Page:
Author: Paul Kalanithi
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Summary: This book was as beautiful, poignant, moving as everyone says.
This is one of the most moving, profound nonfiction books I’ve had the honor of reading. The fact that author Paul Kalanithi wrote this book while suffering from a cancer diagnosis he received at only 36 years old and that he passed away before publication adds a real poignancy to his memoir. The writing was truly beautiful. The author did an incredible job capturing the emotions and ethical quandaries of his job as neurosurgeon. The death of anyone so young will always come with a feeling of lost potential. Reading Paul’s memoir, it was hard not to mourn the compassionate doctor he would have been and long for the incredible medical memoirs he might have produced at the end of his career.
The author had clearly already done a lot of thinking about life, death, and what makes life worth living, even prior to his diagnosis. His insight, sharpened by the difficult decisions he had to make for his own treatment, challenged me to think about what matters in my own life. The author described several times in his life when reading got him through. He also included many quotes from books he loved that formed a powerful dialogue with his own thoughts on life and mortality. It was clear that reading meant a lot to him. When he very briefly mentioned that he was too exhausted to even consider reading during chemo, that small detail particularly struck me. I imagine reading was central to his self conception and that being unable to do so must have been a tough sacrifice to make for more time.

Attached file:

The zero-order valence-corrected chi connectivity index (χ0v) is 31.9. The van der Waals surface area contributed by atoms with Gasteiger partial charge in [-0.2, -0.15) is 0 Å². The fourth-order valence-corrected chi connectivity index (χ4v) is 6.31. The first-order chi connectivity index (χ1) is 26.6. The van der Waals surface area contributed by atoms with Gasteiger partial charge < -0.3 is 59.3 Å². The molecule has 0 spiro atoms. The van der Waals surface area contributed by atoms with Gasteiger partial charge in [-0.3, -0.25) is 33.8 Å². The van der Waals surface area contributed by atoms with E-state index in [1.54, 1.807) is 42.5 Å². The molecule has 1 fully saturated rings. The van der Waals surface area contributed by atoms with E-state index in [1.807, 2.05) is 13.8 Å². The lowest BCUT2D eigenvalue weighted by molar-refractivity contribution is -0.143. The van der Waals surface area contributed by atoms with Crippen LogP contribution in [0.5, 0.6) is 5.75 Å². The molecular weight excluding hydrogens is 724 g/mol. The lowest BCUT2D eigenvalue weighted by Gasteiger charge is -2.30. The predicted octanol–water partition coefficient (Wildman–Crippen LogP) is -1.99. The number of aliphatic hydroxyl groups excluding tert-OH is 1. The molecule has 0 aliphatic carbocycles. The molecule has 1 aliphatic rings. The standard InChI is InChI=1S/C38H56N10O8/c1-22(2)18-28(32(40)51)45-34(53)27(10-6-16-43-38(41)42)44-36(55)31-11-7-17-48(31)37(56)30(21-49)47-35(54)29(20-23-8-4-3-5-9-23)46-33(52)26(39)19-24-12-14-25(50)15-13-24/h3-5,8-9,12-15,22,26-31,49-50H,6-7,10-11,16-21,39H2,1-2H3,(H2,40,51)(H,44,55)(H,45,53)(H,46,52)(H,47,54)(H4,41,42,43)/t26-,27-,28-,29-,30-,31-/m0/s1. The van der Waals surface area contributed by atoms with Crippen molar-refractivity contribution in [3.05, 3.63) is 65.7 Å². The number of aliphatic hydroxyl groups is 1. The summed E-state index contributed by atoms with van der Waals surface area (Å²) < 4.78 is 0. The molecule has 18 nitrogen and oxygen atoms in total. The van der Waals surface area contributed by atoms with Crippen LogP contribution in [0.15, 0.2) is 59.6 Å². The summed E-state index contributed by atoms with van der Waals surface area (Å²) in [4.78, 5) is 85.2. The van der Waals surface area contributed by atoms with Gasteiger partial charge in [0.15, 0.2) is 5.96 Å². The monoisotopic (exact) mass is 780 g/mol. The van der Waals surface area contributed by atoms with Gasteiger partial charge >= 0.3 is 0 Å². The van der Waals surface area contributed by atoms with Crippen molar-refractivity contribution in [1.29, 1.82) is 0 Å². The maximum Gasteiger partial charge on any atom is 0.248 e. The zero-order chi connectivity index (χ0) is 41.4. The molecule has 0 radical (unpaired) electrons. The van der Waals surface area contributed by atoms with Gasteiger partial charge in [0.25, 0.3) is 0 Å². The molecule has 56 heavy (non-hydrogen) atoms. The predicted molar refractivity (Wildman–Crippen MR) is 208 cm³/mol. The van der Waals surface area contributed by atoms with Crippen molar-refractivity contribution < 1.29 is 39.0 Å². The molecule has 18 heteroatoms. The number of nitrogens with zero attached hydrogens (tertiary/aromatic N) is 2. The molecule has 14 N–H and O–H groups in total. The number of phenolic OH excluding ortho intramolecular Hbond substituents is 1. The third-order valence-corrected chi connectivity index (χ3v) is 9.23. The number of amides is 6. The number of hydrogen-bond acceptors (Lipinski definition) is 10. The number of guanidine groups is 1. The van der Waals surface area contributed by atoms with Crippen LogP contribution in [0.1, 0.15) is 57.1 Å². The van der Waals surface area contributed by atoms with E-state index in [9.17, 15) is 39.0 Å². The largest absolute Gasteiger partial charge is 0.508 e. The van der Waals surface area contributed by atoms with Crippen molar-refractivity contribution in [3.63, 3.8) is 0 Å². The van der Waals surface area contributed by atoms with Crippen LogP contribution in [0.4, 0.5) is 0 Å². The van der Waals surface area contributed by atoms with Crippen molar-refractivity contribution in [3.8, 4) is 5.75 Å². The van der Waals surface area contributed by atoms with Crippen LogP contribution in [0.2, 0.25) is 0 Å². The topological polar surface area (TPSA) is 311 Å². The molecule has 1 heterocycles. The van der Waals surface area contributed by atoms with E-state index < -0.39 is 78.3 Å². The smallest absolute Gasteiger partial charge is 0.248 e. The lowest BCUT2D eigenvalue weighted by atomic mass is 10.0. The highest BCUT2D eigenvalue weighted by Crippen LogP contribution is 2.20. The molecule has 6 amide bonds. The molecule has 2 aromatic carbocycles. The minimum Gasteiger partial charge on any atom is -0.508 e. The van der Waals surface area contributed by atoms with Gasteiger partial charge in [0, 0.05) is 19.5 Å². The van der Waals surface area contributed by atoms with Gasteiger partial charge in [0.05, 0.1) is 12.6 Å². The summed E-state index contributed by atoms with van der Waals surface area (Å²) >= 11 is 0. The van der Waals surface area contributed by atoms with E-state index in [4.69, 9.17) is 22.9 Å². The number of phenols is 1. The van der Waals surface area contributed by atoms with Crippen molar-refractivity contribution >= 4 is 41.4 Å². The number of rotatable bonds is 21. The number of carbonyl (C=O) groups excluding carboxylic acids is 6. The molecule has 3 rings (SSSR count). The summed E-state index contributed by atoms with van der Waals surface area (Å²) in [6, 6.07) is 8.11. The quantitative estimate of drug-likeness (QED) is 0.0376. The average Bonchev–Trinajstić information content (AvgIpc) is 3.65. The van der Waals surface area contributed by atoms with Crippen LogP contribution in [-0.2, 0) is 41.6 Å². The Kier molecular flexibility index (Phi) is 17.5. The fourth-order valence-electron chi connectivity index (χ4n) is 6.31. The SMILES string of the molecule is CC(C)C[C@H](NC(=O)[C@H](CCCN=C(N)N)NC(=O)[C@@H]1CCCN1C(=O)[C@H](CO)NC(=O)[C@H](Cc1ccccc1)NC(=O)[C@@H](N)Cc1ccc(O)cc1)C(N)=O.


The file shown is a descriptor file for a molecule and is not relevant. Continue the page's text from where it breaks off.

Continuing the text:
Perhaps unsurprisingly, this book made me feel weepy the whole time I was reading it. I’d recommend picking it up when you feel up to a book that will make you cry and that will also make you consider your own mortality. I hesitate to label this book or any other as one that will change my life. I won’t be doing anything different in my day-to-day because of reading this. However, it will stick with me and it’s certainly a book that shifted my thinking in subtle ways. I thought about the life from a new perspective while reading this book.
I know I had more I wanted to say about this book. I know I’m not doing it justice. All I can do is add my voice to the chorus, telling you this is beautiful, profound, moving. I certainly won’t be the first to be particularly recommend this to readers who loved The Emperor of All Maladies. The compassionate discussion of patients with frightening medical concerns was common to both. However, in a cover blurb, Ann Patchett also described this as a ‘universal donor’, a book she’d recommend to anyone. I feel the same way.